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Johnny Vegas: I lost myself in ‘Johnny Vegas’


Comic tells Paddy Shennan how he came through an identity crisis

THOUGHTFUL and a little reserved, Johnny Vegas is no longer 18 Stone of Idiot – in fact, the unofficial Champion Slimmer of St Helens isn’t even 12 Stone of Idiot.

Few people can have embraced their public personas more enthusiastically than Michael Pennington, aka Johnny Vegas.

Some might say Johnny – it’s such a powerful character, it HAS to be “Johnny” – created a monster with his ranting, Guinness-guzzling performer who caused chaos wherever he went.

But, despite revelling in the launch of a new monthly comedy night in his beloved home town, there are signs that the pride of St Helens is shrinking the previously larger-than-life Vegas brand – spiritually, as well as physically.

It’s well-documented that this supremely self-deprecating showman has cut down on the pies and pints – but now, the star of hit ITV1 sitcom Benidorm says he’d be happy to cut down on the time he spends in front of the camera.

He explains: “I think the big challenge for me now is writing more of my own things. I find I’m getting to enjoy it more and more and I wouldn’t be that fussed about being in front of a camera.”

But even when he is in front of the camera, we’ll be seeing less of him. But how much is it he’s lost – six stone?

“I’m not sure because I didn’t weigh myself when I started – although it wasn’t me saying ‘I’m going on a diet’. I’ve just cut down on things and have been generally eating better.”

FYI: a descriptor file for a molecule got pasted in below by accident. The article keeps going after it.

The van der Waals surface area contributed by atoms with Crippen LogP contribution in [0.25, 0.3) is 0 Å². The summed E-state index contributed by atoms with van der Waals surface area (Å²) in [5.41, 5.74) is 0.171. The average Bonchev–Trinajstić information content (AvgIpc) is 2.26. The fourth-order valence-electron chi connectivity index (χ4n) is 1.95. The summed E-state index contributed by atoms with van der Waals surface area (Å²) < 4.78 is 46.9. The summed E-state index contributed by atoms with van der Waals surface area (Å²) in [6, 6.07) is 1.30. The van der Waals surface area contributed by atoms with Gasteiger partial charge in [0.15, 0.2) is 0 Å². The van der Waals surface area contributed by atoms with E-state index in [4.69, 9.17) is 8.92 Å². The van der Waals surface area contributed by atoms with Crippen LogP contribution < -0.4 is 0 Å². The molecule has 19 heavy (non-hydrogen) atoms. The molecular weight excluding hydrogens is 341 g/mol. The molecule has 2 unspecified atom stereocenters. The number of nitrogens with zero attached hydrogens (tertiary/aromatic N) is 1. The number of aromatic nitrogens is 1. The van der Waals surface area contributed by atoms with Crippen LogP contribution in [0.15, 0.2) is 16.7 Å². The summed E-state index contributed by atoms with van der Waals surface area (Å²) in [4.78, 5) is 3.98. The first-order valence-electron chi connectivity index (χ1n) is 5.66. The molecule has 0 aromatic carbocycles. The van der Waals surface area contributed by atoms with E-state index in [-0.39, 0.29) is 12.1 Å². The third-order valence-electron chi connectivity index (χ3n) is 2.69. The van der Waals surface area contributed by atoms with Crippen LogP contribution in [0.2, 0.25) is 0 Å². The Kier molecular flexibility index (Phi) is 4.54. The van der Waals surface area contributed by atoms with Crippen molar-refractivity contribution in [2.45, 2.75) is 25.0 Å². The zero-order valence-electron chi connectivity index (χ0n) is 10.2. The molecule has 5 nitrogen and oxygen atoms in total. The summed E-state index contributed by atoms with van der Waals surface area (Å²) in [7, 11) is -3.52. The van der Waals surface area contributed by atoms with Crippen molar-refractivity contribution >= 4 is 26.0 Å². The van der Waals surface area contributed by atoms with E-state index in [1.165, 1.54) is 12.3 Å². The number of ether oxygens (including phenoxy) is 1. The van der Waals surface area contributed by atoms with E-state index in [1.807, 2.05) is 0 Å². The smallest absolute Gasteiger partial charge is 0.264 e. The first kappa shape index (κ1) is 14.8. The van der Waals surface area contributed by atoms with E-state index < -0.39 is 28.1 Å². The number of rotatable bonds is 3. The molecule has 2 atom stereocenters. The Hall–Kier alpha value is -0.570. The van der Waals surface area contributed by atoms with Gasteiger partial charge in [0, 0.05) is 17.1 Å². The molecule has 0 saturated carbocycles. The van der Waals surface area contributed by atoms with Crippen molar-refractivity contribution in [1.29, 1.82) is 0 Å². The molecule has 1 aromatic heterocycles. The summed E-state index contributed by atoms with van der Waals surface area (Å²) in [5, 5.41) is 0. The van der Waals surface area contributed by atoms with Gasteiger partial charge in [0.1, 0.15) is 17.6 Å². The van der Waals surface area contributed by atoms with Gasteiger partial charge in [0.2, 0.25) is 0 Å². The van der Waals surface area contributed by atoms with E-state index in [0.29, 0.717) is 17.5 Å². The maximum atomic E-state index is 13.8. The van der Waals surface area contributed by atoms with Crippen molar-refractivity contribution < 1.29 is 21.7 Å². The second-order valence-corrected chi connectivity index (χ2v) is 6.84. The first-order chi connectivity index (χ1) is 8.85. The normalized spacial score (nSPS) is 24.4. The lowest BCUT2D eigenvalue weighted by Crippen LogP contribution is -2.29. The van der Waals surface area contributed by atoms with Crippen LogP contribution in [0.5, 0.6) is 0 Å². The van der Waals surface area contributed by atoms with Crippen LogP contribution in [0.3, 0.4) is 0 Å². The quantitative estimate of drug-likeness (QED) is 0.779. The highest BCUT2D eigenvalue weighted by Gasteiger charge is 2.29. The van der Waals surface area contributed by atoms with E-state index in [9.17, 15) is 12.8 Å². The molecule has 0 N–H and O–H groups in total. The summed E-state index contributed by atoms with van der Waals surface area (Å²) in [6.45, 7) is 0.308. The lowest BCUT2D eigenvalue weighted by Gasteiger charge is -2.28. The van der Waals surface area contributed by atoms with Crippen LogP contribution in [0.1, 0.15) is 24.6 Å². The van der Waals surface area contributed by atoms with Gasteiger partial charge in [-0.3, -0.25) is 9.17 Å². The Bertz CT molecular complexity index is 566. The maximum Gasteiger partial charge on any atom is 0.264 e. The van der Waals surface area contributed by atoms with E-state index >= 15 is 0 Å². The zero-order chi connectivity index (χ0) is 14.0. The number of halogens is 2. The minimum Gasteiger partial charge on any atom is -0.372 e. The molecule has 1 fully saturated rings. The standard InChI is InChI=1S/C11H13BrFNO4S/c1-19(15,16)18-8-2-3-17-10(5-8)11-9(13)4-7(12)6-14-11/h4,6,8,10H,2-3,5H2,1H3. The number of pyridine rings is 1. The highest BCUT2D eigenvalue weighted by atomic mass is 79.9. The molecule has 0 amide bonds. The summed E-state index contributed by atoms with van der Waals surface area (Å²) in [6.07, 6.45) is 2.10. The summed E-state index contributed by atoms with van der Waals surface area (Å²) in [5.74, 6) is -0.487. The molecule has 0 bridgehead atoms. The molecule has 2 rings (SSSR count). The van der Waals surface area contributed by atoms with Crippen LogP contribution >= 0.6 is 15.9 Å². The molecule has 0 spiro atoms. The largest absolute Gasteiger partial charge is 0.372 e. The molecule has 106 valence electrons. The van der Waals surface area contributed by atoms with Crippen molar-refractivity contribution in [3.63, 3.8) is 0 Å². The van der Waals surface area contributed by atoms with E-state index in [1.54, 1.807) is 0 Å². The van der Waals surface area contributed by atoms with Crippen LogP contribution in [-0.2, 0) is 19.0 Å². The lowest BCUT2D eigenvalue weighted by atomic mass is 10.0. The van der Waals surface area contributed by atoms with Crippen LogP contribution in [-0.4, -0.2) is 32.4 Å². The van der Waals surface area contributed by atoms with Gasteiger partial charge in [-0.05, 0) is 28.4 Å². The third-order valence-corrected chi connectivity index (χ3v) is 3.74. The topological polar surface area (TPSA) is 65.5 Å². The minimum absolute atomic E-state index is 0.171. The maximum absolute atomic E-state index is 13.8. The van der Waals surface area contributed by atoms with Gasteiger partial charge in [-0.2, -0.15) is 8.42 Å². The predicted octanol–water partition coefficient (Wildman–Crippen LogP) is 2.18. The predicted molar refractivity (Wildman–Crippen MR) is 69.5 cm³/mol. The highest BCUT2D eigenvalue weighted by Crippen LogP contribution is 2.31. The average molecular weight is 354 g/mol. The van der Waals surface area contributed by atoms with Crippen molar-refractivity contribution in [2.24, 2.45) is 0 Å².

And what about the drinking and burning the candle at both ends? Johnny, now 39 (“Wikipedia is wrong, I wasn’t born on September 11, 1971, but September 5, 1970 – although it’s nice to get two lots of cards!”) explains: “It’s the recovery time. It’s important for me, especially now when I’m so lucky to be busy working on lots of things.

“If you are that busy you can’t afford to lose days – like I used to.”

But the man who once trained to be a priest stresses: “I still have me mates, I’ve not joined a religious order! It’s just now, I have so much to do and it isn’t as easy to be quite as maverick.”

As he was in one of the funniest things he’s done – the “Pub Lock-In” sequences on 18 Stone of Idiot on Channel 4 (Johnny’s successful attempt at making a series that wouldn’t be recommissioned!), when he and a group of fellow drinkers allowed the cameras to roll as they got rolling drunk.

“I’m very disappointed that bit didn’t get made into its own series!” he jokes, adding: “I’ve realised I can’t be around drunk people without having a drink. It makes my skin crawl to think of the times I thought I was fascinating company – suddenly your opinion becomes the most important opinion in the world!”

Johnny, whose 2002 marriage to Kitty Donnelly ended in divorce last year, adds: “I obviously wasn’t mentally in the best place I could have been! Because of the idea behind it – shamelessly getting drunk very quickly – it was bound to be messy.”

But that, to be clear, was Johnny Vegas, not Michael Pennington – though proof that his persona is all-powerful came recently when one national newspaper journalist described the actor/writer/stand-up as being “more intellectual than you expect.” So, is Johnny just TOO convincing?